His reason to invite me, "he's always into things like that" as Carol told me, was that he used to hitchhike a lot when he was young. So why not give some world traveller something in return? He had read about me on the Register.

Carol is now studying hard to finish her PhD in Philosophy, so she'll also be a teacher, next to a mother.

After dinner Daniele had planned to take me out to this gig in town, which I'd probably enjoy because it was 'honest music from the heart'.

But just before we left, around 9.30pm, I handed them over -very unexpected- The Gift from Adam in Bristol. They unwrapped the paper and Carol just could not understand what is was. A glass-alike plate with a hole in it, that was all. Very soon Daniele showed us the real meaning of it: it was a one-bottle-wine-holder-plate, that stabilises itself by the weight of the bottle. Even I had never seen that before!

After this surprise Daniele and I got moving up to Lower Cathedral Road where 'Riverside Burning' presented the 16-year-old singer/songwriter Rachel Mari Kimber to perform in "Rajahs' bar".

When we got in the pub -after a long 30mins. walk- it was pretty empty. Next to some personnel and some technicians of the music, we were the first. When Rachel showed up, she didn't look like a 16yo at all, more a very adult 20-some.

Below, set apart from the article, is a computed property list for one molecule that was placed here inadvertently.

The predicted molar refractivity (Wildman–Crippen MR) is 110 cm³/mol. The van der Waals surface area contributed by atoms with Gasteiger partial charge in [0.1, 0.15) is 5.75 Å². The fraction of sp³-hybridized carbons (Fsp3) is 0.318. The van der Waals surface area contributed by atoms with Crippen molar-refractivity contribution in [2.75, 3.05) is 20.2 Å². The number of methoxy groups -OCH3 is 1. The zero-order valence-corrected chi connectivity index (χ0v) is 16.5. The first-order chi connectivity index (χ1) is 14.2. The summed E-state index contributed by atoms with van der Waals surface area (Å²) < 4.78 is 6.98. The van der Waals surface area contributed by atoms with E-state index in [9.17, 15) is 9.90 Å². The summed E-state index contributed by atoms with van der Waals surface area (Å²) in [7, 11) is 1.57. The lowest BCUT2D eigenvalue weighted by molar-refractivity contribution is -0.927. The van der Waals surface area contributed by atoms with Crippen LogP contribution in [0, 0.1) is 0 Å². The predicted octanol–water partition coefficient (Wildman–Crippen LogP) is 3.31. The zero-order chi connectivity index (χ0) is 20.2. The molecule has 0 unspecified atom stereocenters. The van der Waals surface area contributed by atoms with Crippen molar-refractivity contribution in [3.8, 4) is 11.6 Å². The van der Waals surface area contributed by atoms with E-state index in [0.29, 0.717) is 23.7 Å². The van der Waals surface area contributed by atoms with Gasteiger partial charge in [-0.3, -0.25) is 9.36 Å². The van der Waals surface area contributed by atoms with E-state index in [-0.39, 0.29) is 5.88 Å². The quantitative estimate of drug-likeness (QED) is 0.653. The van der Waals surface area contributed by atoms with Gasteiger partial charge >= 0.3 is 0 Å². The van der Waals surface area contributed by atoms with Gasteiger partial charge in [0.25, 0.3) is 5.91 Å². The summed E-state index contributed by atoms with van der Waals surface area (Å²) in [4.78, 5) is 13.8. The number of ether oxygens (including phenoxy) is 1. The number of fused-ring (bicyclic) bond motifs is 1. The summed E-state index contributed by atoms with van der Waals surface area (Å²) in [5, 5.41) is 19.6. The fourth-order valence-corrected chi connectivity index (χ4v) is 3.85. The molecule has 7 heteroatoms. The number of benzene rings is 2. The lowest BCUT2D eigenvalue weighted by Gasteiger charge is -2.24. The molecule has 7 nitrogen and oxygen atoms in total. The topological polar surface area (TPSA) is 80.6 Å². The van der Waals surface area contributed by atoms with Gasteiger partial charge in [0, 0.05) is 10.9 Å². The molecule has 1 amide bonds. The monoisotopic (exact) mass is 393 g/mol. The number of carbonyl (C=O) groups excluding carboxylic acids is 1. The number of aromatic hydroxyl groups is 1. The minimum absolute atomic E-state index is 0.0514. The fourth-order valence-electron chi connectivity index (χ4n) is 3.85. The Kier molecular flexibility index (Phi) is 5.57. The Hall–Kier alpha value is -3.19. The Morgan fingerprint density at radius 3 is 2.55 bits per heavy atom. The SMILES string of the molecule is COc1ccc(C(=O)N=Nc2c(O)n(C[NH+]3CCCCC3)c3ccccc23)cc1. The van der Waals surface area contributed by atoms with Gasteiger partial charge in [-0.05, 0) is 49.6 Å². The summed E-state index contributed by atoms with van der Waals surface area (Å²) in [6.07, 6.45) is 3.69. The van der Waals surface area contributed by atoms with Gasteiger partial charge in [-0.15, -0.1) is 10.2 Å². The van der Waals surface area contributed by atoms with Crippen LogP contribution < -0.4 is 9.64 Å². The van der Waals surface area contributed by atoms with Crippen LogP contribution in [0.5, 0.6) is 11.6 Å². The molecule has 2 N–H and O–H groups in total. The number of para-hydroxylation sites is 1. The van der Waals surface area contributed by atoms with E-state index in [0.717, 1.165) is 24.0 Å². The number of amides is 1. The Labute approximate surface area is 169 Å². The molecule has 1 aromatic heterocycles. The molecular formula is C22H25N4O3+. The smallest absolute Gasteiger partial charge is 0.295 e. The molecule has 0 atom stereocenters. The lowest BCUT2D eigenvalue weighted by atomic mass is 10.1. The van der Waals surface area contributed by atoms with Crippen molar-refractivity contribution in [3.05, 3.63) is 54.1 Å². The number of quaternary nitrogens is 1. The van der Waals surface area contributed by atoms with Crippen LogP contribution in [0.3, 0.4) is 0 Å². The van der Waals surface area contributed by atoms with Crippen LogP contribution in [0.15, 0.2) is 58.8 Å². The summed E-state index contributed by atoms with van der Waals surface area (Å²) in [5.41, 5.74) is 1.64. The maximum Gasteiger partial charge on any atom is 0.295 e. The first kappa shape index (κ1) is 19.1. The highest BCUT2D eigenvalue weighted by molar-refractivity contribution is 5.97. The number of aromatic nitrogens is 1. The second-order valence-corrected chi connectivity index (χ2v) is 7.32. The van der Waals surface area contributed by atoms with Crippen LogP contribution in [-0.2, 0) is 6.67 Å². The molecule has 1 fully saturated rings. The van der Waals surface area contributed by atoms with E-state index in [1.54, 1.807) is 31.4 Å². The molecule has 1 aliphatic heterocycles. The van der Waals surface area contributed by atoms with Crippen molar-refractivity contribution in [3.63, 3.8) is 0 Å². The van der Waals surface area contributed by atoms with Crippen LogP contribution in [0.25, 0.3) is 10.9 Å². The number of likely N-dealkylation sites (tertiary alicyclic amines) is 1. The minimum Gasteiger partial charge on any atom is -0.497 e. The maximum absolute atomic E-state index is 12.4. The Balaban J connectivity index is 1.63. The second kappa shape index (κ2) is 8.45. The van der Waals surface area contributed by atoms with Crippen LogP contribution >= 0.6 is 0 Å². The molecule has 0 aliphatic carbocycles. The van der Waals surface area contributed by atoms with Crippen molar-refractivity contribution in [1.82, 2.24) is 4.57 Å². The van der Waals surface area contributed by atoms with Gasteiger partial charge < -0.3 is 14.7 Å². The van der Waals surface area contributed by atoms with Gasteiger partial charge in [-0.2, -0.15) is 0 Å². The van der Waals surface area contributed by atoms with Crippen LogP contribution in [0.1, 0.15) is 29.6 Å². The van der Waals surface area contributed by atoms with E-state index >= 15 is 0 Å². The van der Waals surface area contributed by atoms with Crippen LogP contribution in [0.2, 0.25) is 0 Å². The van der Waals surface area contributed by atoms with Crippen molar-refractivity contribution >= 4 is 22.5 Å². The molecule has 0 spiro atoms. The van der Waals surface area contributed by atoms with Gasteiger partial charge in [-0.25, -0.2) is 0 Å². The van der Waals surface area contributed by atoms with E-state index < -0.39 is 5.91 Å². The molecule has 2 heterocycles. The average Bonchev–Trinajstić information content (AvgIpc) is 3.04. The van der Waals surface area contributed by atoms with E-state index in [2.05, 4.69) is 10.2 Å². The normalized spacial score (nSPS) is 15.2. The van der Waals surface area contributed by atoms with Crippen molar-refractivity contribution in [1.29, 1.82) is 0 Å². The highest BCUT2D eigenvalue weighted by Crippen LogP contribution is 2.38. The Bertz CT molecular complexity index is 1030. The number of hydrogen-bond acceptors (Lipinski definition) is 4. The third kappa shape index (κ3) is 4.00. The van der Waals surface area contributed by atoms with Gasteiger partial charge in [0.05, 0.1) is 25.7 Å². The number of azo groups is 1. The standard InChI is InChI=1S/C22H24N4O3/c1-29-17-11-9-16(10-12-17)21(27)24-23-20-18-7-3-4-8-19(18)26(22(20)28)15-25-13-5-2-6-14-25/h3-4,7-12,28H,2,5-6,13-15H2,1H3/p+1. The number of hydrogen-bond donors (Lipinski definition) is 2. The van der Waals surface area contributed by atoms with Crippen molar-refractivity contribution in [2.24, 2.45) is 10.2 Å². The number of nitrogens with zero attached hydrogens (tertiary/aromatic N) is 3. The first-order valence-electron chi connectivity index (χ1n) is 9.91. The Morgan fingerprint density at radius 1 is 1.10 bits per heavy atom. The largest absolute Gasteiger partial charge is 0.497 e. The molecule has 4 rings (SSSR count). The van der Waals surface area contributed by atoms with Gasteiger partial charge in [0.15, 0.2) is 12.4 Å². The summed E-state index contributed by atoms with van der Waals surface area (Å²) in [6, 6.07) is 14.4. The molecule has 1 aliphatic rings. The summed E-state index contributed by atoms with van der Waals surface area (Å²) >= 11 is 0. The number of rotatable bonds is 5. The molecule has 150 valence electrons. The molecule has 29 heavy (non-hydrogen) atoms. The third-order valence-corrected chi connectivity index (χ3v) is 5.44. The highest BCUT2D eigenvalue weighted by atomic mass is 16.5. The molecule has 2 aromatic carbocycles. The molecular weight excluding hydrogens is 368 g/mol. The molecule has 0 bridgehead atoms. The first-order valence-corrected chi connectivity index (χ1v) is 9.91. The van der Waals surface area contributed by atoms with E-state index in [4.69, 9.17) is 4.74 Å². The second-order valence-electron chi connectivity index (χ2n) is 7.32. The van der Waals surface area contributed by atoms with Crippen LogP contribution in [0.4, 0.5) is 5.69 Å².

When she started to play on her guitar and sung some very enjoyable songs of her own, the place started to fill up. The public even interfered with her, asking to play a certain song again.

After each song she got a big applause and everybody could hear a shy 'Thank you' from the stage.

This was my first real musical experience in the UK and it was very neat to see it in real life. I hope more will come during this journey, because this kind of music is very inspiring.

Some songs of this performance have been recorded this night and I might put a link the some MP3-files on the web, just to let you have a hear on it - coming soon.

Just before closing time of the pub, at midnight, we hopped into a taxi that took us back home.

Tomorrow, I'll be in England again. So good night Cardiff! Good night Wales!

Ramon.





The Map

Follow my tracks on Ludo's map of my travelling so far!
It's in Dutch, but you'll see a lot!

>> Click here <<